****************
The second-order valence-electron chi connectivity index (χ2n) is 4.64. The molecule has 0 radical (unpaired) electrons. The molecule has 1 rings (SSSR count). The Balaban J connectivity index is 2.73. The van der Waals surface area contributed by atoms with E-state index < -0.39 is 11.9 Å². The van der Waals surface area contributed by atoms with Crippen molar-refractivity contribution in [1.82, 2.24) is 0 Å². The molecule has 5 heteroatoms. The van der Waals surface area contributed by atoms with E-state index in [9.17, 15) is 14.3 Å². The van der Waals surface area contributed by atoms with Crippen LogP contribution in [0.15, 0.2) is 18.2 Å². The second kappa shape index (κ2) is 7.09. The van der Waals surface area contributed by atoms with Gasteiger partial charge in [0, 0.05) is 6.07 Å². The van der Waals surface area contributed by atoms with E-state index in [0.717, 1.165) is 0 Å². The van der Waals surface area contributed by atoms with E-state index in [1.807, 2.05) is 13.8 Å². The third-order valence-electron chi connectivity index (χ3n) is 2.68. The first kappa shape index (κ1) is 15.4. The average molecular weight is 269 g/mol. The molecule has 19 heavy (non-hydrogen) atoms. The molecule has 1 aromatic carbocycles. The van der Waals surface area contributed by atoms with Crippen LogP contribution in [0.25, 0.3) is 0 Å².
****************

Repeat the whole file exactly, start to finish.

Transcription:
The second-order valence-electron chi connectivity index (χ2n) is 4.64. The molecule has 0 radical (unpaired) electrons. The molecule has 1 rings (SSSR count). The Balaban J connectivity index is 2.73. The van der Waals surface area contributed by atoms with E-state index < -0.39 is 11.9 Å². The van der Waals surface area contributed by atoms with Crippen molar-refractivity contribution in [1.82, 2.24) is 0 Å². The molecule has 5 heteroatoms. The van der Waals surface area contributed by atoms with E-state index in [9.17, 15) is 14.3 Å². The van der Waals surface area contributed by atoms with Crippen LogP contribution in [0.15, 0.2) is 18.2 Å². The second kappa shape index (κ2) is 7.09. The van der Waals surface area contributed by atoms with Gasteiger partial charge in [0, 0.05) is 6.07 Å². The van der Waals surface area contributed by atoms with E-state index in [0.717, 1.165) is 0 Å². The van der Waals surface area contributed by atoms with E-state index in [1.807, 2.05) is 13.8 Å². The third-order valence-electron chi connectivity index (χ3n) is 2.68. The first kappa shape index (κ1) is 15.4. The average molecular weight is 269 g/mol. The molecule has 19 heavy (non-hydrogen) atoms. The molecule has 1 aromatic carbocycles. The van der Waals surface area contributed by atoms with Crippen LogP contribution in [0.25, 0.3) is 0 Å².